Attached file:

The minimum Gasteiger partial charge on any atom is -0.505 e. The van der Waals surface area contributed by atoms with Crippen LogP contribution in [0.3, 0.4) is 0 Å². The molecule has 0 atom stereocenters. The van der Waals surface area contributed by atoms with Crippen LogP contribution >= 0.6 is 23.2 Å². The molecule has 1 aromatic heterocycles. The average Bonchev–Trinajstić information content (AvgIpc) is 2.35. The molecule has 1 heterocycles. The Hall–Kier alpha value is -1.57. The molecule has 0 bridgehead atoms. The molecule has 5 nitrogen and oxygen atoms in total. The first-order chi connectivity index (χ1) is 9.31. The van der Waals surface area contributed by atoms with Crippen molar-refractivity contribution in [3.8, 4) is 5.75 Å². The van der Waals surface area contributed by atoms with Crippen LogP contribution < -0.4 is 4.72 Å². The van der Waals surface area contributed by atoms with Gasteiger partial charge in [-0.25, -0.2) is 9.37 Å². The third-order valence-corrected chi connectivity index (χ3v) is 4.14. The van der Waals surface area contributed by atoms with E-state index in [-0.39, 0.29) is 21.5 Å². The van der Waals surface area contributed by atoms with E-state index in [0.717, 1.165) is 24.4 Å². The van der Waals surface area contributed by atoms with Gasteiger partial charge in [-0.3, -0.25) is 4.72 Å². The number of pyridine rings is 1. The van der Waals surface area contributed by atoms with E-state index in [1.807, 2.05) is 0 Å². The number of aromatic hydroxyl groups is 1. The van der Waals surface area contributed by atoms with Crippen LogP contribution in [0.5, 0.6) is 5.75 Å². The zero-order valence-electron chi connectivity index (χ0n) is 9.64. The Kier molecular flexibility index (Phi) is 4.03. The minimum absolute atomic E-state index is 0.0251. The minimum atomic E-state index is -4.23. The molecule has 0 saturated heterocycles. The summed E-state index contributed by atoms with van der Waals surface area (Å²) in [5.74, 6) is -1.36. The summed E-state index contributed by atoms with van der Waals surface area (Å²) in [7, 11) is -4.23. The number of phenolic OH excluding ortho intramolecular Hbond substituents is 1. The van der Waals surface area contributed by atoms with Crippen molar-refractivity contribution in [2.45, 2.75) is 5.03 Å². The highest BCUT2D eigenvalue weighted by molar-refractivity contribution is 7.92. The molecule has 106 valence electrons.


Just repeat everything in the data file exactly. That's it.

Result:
The minimum Gasteiger partial charge on any atom is -0.505 e. The van der Waals surface area contributed by atoms with Crippen LogP contribution in [0.3, 0.4) is 0 Å². The molecule has 0 atom stereocenters. The van der Waals surface area contributed by atoms with Crippen LogP contribution >= 0.6 is 23.2 Å². The molecule has 1 aromatic heterocycles. The average Bonchev–Trinajstić information content (AvgIpc) is 2.35. The molecule has 1 heterocycles. The Hall–Kier alpha value is -1.57. The molecule has 0 bridgehead atoms. The molecule has 5 nitrogen and oxygen atoms in total. The first-order chi connectivity index (χ1) is 9.31. The van der Waals surface area contributed by atoms with Crippen molar-refractivity contribution in [3.8, 4) is 5.75 Å². The van der Waals surface area contributed by atoms with Crippen LogP contribution < -0.4 is 4.72 Å². The van der Waals surface area contributed by atoms with Gasteiger partial charge in [-0.25, -0.2) is 9.37 Å². The third-order valence-corrected chi connectivity index (χ3v) is 4.14. The van der Waals surface area contributed by atoms with E-state index in [-0.39, 0.29) is 21.5 Å². The van der Waals surface area contributed by atoms with E-state index in [0.717, 1.165) is 24.4 Å². The van der Waals surface area contributed by atoms with Gasteiger partial charge in [-0.3, -0.25) is 4.72 Å². The number of pyridine rings is 1. The van der Waals surface area contributed by atoms with E-state index in [1.807, 2.05) is 0 Å². The number of aromatic hydroxyl groups is 1. The van der Waals surface area contributed by atoms with Crippen LogP contribution in [0.5, 0.6) is 5.75 Å². The zero-order valence-electron chi connectivity index (χ0n) is 9.64. The Kier molecular flexibility index (Phi) is 4.03. The minimum absolute atomic E-state index is 0.0251. The minimum atomic E-state index is -4.23. The molecule has 0 saturated heterocycles. The summed E-state index contributed by atoms with van der Waals surface area (Å²) in [5.74, 6) is -1.36. The summed E-state index contributed by atoms with van der Waals surface area (Å²) in [7, 11) is -4.23. The number of phenolic OH excluding ortho intramolecular Hbond substituents is 1. The van der Waals surface area contributed by atoms with Crippen molar-refractivity contribution in [2.45, 2.75) is 5.03 Å². The highest BCUT2D eigenvalue weighted by molar-refractivity contribution is 7.92. The molecule has 106 valence electrons.